In March of 2017, at the end of the ice-growing season when the coverage of sea ice in the Arctic reached its maximum extent of the year, scientists found it was the smallest yearly maximum in the 37-year record.
In the Antarctic, sea ice was below average for all of 2017, hitting record lows during the first four months of 2017. On March 1 it hit a record low extent since satellites began observing the ice in 1978.
As for land ice, the news continues to be grim, which is bad news for global sea levels as melting glaciers are a significant contributor to rising ocean levels.
Glaciers across the globe lost ice mass for the 38th consecutive year — with declines “remarkably consistent” across all regions of the planet according to the report. To put the amount of ice lost since 1980 into perspective, the report states that “the loss is equivalent to slicing 22 meters (more than 70 feet) off the top of the average glacier.”
Extreme storms and rainfall
“Climate is not experienced in annual averages,” the report states, even though that is how we most often monitor and gauge the changes in our planet’s climate variability — both natural and human-influenced.
“Humans experience climate change and variability most deeply in the form of impacts and extremes,” according to the report — and 2017 certainly had plenty of them.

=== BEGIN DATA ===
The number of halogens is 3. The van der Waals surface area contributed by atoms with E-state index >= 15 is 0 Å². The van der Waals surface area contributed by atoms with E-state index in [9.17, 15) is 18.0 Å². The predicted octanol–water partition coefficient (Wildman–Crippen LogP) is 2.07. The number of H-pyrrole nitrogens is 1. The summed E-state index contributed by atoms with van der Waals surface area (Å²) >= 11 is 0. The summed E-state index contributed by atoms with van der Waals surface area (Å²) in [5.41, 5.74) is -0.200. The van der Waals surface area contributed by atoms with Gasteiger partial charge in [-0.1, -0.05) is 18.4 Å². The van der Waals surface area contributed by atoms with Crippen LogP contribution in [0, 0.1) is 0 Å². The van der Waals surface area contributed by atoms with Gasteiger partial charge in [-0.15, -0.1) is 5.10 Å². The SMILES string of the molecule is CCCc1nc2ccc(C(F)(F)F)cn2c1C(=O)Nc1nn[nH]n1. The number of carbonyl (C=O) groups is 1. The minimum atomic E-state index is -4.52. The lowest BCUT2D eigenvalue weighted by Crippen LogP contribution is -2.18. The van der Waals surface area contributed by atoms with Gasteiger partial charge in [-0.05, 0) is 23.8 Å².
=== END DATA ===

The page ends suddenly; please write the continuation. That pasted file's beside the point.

Even though globally tropical cyclone (hurricanes, typhoons, tropical storms, etc.) numbers were about average in 2017, the North Atlantic basin had one of it’s busiest years on record with three standout hurricanes.
Hurricane Harvey dumped record rainfall totals in Texas and Louisiana, including a new US record of 60.5 inches (1,538 mm) which smashed the old record of 52 inches (1,320 mm).
Right on it’s heels came Hurricane Irma, which became the strongest tropical cyclone globally of the year and the strongest Atlantic hurricane outside of the warmest waters of the Gulf of Mexico and Caribbean.
Hurricane Maria immediately followed, bringing catastrophic damage across the Caribbean Islands including devastating the landscape and infrastructure of Puerto Rico.
All three of these hurricanes ranked in the top-5 costliest disasters in US history.
Notable, deadly floods hit every continent except Antarctica — with India floods claiming 800 lives, Venezuela experienced its most devastating flooding in more than a decade, and flooding of the Niger and Benue Rivers in Nigeria displaced more than 100,000 people.
Global fire activity was the lowest since at least 2003, but extreme droughts in a few key locations led to a number of devastating fire seasons globally.
In the US, an extreme western wildfire season saw over 4 million hectares burned, costing $18 billion — which tripled the previous US annual wildfire cost record from 1991. Just to the north, Canada’s British Columbia saw 1.2 million hectares burn during their driest summer on record.
Spain and Portugal had their second- and third-driest years respectively — and suffered through an unusually long fire season that claimed over 100 lives.